Re: IRQ for 6502

From: Christer Palm (
Date: 2001-08-21 15:07:12

Marko Mäkelä wrote:
> I'm not sure if I have measured the RTI instruction, and my measurements
> on the other instructions are from 1996 or earlier.  I really don't
> remember.  But it's not too hard to measure these yourself:
> ...

He he, I actually had a much simpler method in mind for this specific
case. Just write a loop doing INC $D020 or something, then ground the
IRQ signal.

> It would be interesting to see how much you can minimize the port
> equations.  I suspect that the undocumented opcodes are byproducts,
> unlike the undocumented opcodes of the Hitachi 6309 (a Motorola 6809
> clone), which were implemented on purpose.

Knowing your undocumented 6502 opcodes is actually the key to
understanding a lot of the instruction decode logic and the ALU. There
is no question that they are byproducts.

Ironically, one could expect a "hardwired" design like the 6502 to use
some extremely clever instruction decode logic, but this seems not to be
the case. I guess there's a limit on how clever one can be with only 8
bits of opcode at hand :-). I understand that another probable reason is
that you can rely heavily on wire-OR in NMOS logic.

Another truly interesting artifact are the read-modify-write (xxxxxx10)
instructions (ASL, ROL, LSR, ROR, DEC, INC). There seems to be no good
reason to why these instructions does not have the Indirect Indexed,
Indexed Indirect and Absolute Indexed Y addressing modes.

Also the logic that decodes some of the Implied instructions (TAX, TXA,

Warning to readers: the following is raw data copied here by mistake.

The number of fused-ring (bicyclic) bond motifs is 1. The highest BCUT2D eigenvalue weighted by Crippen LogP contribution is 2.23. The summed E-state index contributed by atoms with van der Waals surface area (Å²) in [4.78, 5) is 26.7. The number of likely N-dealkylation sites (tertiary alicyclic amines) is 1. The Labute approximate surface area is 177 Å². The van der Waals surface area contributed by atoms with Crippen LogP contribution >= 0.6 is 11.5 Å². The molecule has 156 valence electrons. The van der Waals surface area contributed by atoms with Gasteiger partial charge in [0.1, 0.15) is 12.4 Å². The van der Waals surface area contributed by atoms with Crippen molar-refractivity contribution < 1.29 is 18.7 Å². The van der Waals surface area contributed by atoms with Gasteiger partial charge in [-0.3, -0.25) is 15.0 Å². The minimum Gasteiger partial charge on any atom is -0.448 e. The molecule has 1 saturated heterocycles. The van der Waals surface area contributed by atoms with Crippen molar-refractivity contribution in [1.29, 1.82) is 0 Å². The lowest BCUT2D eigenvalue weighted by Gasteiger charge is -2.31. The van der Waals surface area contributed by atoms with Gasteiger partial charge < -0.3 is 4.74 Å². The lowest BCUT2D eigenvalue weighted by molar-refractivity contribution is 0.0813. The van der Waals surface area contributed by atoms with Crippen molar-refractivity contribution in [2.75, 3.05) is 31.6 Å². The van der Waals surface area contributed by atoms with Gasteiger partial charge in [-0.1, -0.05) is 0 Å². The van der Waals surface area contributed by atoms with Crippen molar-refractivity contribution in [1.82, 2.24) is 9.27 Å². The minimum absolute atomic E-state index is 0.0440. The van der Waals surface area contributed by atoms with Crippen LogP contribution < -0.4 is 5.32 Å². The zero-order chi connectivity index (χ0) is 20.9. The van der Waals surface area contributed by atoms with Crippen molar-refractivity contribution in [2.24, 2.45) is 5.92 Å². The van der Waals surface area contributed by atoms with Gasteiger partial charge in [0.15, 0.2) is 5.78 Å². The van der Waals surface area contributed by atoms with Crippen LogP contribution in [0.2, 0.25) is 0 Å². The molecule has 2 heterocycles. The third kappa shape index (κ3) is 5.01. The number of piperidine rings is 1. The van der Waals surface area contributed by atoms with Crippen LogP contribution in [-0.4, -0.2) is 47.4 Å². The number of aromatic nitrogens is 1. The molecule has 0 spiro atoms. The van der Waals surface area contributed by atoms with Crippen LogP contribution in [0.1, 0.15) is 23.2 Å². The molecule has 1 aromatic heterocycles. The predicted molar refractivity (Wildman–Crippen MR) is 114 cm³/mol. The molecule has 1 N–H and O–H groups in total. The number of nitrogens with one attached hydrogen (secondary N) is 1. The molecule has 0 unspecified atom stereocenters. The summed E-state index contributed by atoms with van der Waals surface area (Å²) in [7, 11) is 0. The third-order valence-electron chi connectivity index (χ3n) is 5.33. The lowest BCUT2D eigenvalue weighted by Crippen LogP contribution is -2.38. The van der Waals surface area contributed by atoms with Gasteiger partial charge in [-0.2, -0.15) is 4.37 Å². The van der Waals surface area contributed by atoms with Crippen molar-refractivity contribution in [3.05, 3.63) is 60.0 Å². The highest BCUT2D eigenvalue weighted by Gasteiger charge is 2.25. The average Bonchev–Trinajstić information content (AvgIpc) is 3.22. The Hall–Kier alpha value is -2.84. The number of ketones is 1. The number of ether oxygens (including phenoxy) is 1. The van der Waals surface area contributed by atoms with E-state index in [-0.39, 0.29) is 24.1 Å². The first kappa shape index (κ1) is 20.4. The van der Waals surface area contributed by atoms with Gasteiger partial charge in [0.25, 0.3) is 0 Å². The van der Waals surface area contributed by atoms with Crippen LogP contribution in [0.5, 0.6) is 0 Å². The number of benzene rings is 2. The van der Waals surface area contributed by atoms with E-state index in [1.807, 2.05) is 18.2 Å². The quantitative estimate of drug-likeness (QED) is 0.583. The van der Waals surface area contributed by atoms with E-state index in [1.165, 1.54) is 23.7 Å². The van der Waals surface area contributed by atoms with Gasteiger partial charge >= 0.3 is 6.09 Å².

DEX, etc.) stomps on the quite useful DEC A and INC A instructions.

Etc, etc... there are quite a few things like that. Seems like Peddle &
co were in quite a hurry when doing the design.

> Speaking of VHDL, I had a quick look at the 16 MB SDRAM chip data sheet.
> Its interface looks pretty complex.  This probably is the reason why the
> manufacturer supplies simulation models and a VHDL description of the
> chip.

Yeah, also, almost every reasonably complex logic design is done in VHDL
(or VERILOG) today and put into an ASIC or FPGA (which is a truly
revolutionizing invention). It's always nice to have ready-made models
of the chips you'd use around it so you can simulate the whole design
without having to write your own sim models. So I think we will see this
more and more.

While on the topic of VHDL, I personally believe that it's kind of
awkward to use a language that stems from ADA, which is procedural, to
describe logic state. One would expect something more like Prolog.

On the other hand, it's kind of cool with a language where all your
loops executes all iterations simultaneously at almost infinite speed.
Sounds like science fiction :-)

Christer Palm

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